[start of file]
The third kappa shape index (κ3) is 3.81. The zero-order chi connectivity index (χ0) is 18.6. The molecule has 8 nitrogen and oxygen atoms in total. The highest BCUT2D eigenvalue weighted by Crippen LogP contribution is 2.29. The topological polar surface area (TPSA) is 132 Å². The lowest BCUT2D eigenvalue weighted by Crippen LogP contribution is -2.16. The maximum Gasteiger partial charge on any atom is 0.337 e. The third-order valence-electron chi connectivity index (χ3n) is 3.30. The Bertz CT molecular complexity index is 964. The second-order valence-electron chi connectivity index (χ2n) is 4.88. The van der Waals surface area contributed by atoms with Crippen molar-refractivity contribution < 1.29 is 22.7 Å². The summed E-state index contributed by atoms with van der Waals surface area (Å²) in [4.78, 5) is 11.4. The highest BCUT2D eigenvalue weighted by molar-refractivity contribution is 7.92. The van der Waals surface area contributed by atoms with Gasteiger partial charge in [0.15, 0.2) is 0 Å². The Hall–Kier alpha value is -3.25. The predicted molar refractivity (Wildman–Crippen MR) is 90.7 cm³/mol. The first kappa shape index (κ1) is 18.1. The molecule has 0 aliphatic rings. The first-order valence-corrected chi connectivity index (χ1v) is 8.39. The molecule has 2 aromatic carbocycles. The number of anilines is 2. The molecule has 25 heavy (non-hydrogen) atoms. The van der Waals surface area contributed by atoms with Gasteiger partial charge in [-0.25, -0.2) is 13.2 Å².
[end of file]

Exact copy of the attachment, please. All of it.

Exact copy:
The third kappa shape index (κ3) is 3.81. The zero-order chi connectivity index (χ0) is 18.6. The molecule has 8 nitrogen and oxygen atoms in total. The highest BCUT2D eigenvalue weighted by Crippen LogP contribution is 2.29. The topological polar surface area (TPSA) is 132 Å². The lowest BCUT2D eigenvalue weighted by Crippen LogP contribution is -2.16. The maximum Gasteiger partial charge on any atom is 0.337 e. The third-order valence-electron chi connectivity index (χ3n) is 3.30. The Bertz CT molecular complexity index is 964. The second-order valence-electron chi connectivity index (χ2n) is 4.88. The van der Waals surface area contributed by atoms with Crippen molar-refractivity contribution < 1.29 is 22.7 Å². The summed E-state index contributed by atoms with van der Waals surface area (Å²) in [4.78, 5) is 11.4. The highest BCUT2D eigenvalue weighted by molar-refractivity contribution is 7.92. The van der Waals surface area contributed by atoms with Gasteiger partial charge in [0.15, 0.2) is 0 Å². The Hall–Kier alpha value is -3.25. The predicted molar refractivity (Wildman–Crippen MR) is 90.7 cm³/mol. The first kappa shape index (κ1) is 18.1. The molecule has 0 aliphatic rings. The first-order valence-corrected chi connectivity index (χ1v) is 8.39. The molecule has 2 aromatic carbocycles. The number of anilines is 2. The molecule has 25 heavy (non-hydrogen) atoms. The van der Waals surface area contributed by atoms with Gasteiger partial charge in [-0.25, -0.2) is 13.2 Å².